Once you reach an upper-intermediate level of Japanese, your options for study materials really begin to expand.
The bad news is that it takes a lot of work to get to this level. I remember when I was still at a rather low level, I used to dream of reading novels in Japanese (and sometimes wasted money buying books that were way too difficult for me).
But if you keep studying consistently over a long period of time, you will reach a higher level of Japanese. And when you do, studying Japanese by playing games on your mobile device (iPad, iPhone, etc.) is just one more awesome thing that you'll get to do.
I got a really big translation job that I was working on in in the fall of 2014, which kept me pretty busy. In my free time, though, I also got kind of obsessed with an RPG that I downloaded onto my iPad.
Chaos Rings III
The game I played was Chaos Rings III. There were two main reasons that I chose this game:
1) There is a lot of dialogue, which, in turn, means a lot of Japanese.
2) There is usually audio to accompany all of the dialogue. This can be really helpful if you can't read some of the kanji that appear in dialogues. Also, reading and listening to conversations can be a great way to learn new phrases and all that good stuff.
One downside, though, is that (being a Japanese game) there is also some ridiculous content that you probably don't even need to know or understand... and would have embarrassing results should you ever use it in conversations.
Like, this dialogue has the word 鋭角 (eikaku) in it, which means "acute." As in, "an acute angle." Not sure how relevant that is to my Japanese studies.
As an interesting side note, though, last night I was reading a book in Japanese on my Kindle Voyage. I'm reading The Two Moons, by James P. Hogan, which, in Japanese is called 星を継ぐもの (hoshi wo tsugu mono). So, I'm reading, and the word 鋭角 (eikaku) appeared! I couldn't believe that it came up so soon after learning it. But then, that's how it always seems with new words.
To be fair, though, that book is so unnecessarily wordy and technical that it's going to melt my brain before this is all over. So I'm still going to go ahead and say that I don't need to know the word 鋭角... although it wouldn't be too hard to guess the meaning of it, anyways, once you know the kanji.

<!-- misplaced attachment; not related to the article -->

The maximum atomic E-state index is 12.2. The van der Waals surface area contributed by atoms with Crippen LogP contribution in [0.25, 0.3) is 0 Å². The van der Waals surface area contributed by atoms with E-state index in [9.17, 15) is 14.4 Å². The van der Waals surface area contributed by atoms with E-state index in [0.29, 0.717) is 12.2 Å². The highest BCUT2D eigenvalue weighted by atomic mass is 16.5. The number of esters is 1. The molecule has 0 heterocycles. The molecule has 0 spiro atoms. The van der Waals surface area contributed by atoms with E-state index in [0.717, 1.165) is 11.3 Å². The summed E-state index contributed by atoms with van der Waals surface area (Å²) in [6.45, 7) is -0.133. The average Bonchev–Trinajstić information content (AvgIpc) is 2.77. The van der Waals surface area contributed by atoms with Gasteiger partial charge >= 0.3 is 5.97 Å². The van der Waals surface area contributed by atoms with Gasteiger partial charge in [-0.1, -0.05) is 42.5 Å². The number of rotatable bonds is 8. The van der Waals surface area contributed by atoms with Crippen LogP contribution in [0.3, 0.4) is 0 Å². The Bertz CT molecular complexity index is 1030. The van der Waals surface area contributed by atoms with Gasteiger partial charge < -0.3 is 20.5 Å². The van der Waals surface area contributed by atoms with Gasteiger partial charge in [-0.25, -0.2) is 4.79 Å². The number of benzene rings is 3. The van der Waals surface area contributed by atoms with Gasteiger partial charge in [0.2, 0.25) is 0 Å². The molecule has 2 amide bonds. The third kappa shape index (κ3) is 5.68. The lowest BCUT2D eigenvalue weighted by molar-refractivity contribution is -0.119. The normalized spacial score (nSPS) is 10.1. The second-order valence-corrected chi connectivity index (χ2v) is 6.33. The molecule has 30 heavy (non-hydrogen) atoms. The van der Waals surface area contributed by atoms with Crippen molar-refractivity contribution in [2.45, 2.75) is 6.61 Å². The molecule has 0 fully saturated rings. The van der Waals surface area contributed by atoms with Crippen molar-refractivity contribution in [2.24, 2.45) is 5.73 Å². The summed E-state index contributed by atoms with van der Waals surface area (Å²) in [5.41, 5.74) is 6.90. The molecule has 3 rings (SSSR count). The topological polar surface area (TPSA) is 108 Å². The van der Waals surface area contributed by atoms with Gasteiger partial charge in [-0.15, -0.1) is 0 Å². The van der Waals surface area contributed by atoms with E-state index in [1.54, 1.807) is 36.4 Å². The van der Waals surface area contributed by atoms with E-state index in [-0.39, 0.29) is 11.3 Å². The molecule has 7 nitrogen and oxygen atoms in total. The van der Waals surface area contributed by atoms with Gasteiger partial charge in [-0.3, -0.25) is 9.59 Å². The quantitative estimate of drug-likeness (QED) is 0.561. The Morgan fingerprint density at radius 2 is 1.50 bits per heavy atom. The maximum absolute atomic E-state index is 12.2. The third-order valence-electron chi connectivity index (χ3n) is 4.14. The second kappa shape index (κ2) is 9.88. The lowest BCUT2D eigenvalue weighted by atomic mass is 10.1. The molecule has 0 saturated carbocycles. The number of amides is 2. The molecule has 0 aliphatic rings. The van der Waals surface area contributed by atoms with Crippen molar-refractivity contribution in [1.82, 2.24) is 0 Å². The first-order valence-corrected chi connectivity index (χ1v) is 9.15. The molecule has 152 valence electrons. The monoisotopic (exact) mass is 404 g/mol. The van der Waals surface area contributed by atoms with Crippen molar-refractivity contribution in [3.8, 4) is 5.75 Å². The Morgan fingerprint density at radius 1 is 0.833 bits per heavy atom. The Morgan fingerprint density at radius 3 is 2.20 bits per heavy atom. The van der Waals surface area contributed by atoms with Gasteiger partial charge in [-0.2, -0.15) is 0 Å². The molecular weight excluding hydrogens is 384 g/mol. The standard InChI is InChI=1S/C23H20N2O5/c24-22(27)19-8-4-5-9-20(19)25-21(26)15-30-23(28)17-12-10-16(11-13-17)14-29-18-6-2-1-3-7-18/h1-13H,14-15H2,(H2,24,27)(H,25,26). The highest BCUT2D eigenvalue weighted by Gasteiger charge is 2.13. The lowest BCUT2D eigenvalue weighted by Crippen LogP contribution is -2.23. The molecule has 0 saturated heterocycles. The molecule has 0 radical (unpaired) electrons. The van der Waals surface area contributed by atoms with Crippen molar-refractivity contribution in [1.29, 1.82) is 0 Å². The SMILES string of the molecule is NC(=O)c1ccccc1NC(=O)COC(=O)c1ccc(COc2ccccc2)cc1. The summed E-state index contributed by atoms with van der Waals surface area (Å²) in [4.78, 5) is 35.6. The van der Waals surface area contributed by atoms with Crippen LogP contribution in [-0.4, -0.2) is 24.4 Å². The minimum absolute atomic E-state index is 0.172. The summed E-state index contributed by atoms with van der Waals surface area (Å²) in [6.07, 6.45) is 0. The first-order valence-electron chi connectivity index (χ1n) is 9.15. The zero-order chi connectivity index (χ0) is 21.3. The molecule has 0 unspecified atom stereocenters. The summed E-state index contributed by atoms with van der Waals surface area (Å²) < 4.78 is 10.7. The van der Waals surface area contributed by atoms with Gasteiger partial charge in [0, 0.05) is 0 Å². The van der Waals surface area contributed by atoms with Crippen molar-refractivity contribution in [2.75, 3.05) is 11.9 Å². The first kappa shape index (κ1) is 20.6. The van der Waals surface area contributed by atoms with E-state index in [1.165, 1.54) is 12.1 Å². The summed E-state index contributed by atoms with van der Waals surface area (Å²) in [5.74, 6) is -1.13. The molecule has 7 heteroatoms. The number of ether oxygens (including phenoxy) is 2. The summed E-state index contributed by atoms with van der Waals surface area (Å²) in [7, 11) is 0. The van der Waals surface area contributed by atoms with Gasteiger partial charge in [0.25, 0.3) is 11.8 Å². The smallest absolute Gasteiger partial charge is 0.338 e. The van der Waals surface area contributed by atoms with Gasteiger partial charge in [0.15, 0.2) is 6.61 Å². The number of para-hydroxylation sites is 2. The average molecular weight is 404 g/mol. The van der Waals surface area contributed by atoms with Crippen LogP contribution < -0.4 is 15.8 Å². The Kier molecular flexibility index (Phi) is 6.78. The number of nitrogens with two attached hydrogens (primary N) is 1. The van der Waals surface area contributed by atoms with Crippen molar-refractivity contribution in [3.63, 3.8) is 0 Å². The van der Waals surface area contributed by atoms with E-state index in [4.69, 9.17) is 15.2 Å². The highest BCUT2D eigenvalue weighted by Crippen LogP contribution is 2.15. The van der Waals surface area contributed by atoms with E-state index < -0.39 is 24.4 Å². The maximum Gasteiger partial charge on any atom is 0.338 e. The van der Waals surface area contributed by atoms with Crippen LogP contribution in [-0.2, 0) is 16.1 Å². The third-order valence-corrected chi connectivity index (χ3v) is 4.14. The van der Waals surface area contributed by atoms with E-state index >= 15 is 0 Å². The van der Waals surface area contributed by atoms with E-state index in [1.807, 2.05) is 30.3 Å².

Downloading Japanese Games onto Apple Devices
Since I'm using Apple devices at the moment, that's really all I can write about with any semblance of knowing what I'm talking about.
The good thing about Apple devices (such as iPhones and iPads): If the operating system is set to Japanese, then the games and apps you download will automatically be the Japanese version (assuming that it's localized for Japanese). So that's easy.
The bad thing about Apple devices: It's not easy accessing the Japanese iTunes store.
There are so many Japanese-language games, apps, etc. that appear in the Japanese language store, but never make it to the iTunes stores for foreign countries.
However, with iTunes, you have to have either (1) a credit card from that country or (2) an iTunes gift card bought in that country.
I'm not sure I've ever met a non-Japanese person with a Japanese credit card. (I could write 100 pages about my problems with the Japanese banking system).
As a side note, Play-Asia.com is pretty much the only resource I know of (aside from eBay) for buying Japanese video games and hardware.
Long story short, I think that video games can be a really interesting way to supplement Japanese studies. Especially for RPG's, you can log dozens of hours of gameplay, which in turn means dozens of hours of studying, right?
The downside is getting to a high enough level to actually be able to enjoy the game. Even then, it might be a struggle.
Downloading Japanese Games on Other Devices
It has been a while since I first wrote this article, though here's an update on where I'm usually getting Japanese games these days:
- My PC (via Steam), as a lot of games have Japanese available
- Nintendo Switch
That said, I haven't been playing games much now that I have 3 kids!
If you're too busy for games, then you can still make progress in your Japanese learning, if you use a streamlined learning system like NativShark.